One of our marketing guys showed me an email the other day asking him why everything isn’t being done in Google Earth™ (GE) these days, instead of all our expensive GIS software. Well, why not? It’s definitely one of the coolest things I’ve ever wasted an internet packet on. Like most of you, I’m a map nerd. I have piles of maps from old trips, maps on the walls, atlases, etc. GE lets me do that online. If I hear about someplace in the news, I can find it. If I want to look at random people’s photos of random places, I can do it. If I get bored at work—well, never mind…
Google Earth, with its availability of imagery of everywhere across broadband internet connections has made map nerds of everyone, from housewives to managers, while the participatory aspect embodied by mashups has established whole new applications and users of geospatial information.
So, why not use it for everything? Why do we still buy expensive GIS and photogrammetric systems? Every tool has its intended purpose; in this case the tool also includes the associated data resources. To determine suitability we need to understand both the tool and its included datasets.
The way to think of GE is as a map, more along the lines of a “you are here” map, more representational than metric. The imagery background, with its color and detail, gives a very authoritative impression. However, there are no guarantees on how accurate the imagery is and no consistent way to obtain the metadata for any particular image. Is it uncorrected, approximately rectified, or precisely orthorectified to make it the equivalent of a map? Is it from a satellite or from aerial sensors? When was it acquired? In terms of pure representation it doesn’t matter; in terms of metric accuracy, if you don’t know the characteristics of the imagery, it’s unusable.
Another issue is the unevenness of image coverage. Many parts of the world are covered with recent sub-meter color imagery, while others are not. Our family farm in eastern Kentucky, for example, has only 5-meter imagery. That may be for security reasons, although I doubt it.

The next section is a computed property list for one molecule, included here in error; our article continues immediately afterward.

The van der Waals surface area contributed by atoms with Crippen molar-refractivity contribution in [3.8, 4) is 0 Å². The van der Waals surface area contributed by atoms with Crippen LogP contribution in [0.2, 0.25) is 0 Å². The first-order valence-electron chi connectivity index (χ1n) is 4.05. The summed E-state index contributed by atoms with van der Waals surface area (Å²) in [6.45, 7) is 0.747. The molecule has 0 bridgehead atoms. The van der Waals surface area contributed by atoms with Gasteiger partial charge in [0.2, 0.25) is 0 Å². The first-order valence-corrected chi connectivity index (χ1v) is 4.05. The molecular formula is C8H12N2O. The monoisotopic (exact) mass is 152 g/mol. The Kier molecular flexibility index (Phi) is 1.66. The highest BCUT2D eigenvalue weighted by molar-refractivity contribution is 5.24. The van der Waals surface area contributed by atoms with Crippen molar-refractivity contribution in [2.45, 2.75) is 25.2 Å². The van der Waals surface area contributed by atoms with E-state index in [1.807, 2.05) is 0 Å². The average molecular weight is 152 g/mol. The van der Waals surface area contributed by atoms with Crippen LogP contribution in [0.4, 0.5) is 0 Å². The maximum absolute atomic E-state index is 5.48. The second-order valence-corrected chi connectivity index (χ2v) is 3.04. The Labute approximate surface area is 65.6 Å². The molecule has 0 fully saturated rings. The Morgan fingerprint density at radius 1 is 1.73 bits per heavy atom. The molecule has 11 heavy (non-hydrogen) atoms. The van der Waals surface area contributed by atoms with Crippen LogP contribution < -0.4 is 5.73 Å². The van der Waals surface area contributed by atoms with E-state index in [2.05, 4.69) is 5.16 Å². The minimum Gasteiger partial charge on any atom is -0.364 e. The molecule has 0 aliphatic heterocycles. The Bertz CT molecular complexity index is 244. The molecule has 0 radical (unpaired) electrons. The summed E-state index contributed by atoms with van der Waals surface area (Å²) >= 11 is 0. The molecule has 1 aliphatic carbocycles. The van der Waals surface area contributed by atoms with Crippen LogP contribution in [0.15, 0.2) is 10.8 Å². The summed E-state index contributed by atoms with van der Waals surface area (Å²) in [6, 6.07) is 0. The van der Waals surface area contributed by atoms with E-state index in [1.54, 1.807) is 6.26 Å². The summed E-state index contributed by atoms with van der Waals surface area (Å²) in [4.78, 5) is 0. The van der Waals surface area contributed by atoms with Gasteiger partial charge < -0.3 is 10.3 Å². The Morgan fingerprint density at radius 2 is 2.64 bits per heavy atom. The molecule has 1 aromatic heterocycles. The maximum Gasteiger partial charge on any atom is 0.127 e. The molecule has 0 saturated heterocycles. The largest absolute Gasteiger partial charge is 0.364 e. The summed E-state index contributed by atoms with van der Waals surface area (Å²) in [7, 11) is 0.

The inclusion of additional data layers, especially mashups of several layers, can add to the uncertainty. Again, there’s usually no way to determine the metadata of the additional layers.
There are absolutely no guarantees of availability: for what types of data is available at any location, that the service will be accessible at any given time, or that Google will continue to provide GE under current terms and conditions. It’s unlikely that they’ll change a spectacularly successful business model, but nothing is certain on the Internet.
The main thing that makes GE a representational tool is that it has no analysis or processing capabilities, with the exception of SketchUp for constructing 3D building models. One of the factors driving the number of importers is that data must be produced and processed in external tools. Processing operations, such as resampling or reprojection, or GIS analyses such as proximity or intersection, must be done in external tools and the results exported into GE.
GE is optimized for distribution of processed information. There’s no supporting structure, such as a geodatabase, to maintain and select current data according to user requirements. KML files can be passed from user to user, but there is no version control or selection mechanism to maintain consistency among users. Note that while the GE enterprise version supports the distribution of enterprise data across an organization and to its customers, it again assumes that any processing and preparation occurs before data is loaded.
Please don’t take this as criticism of Google or Google Earth. As I said, I love it. It has introduced a huge community to geospatial concepts and imagery (I recently heard Michael Jones, CTO of GE, say that GE users are the ninth largest country in the world). We must be careful, however, that users understand the characteristics of the data and implications of those characteristics.
For more information, see http://earth.google.com.
An interesting article on the technology behind GE is at
This article was originally published in the ASPRS Potomac Region newsletter (http://www.asprspotomac.org/).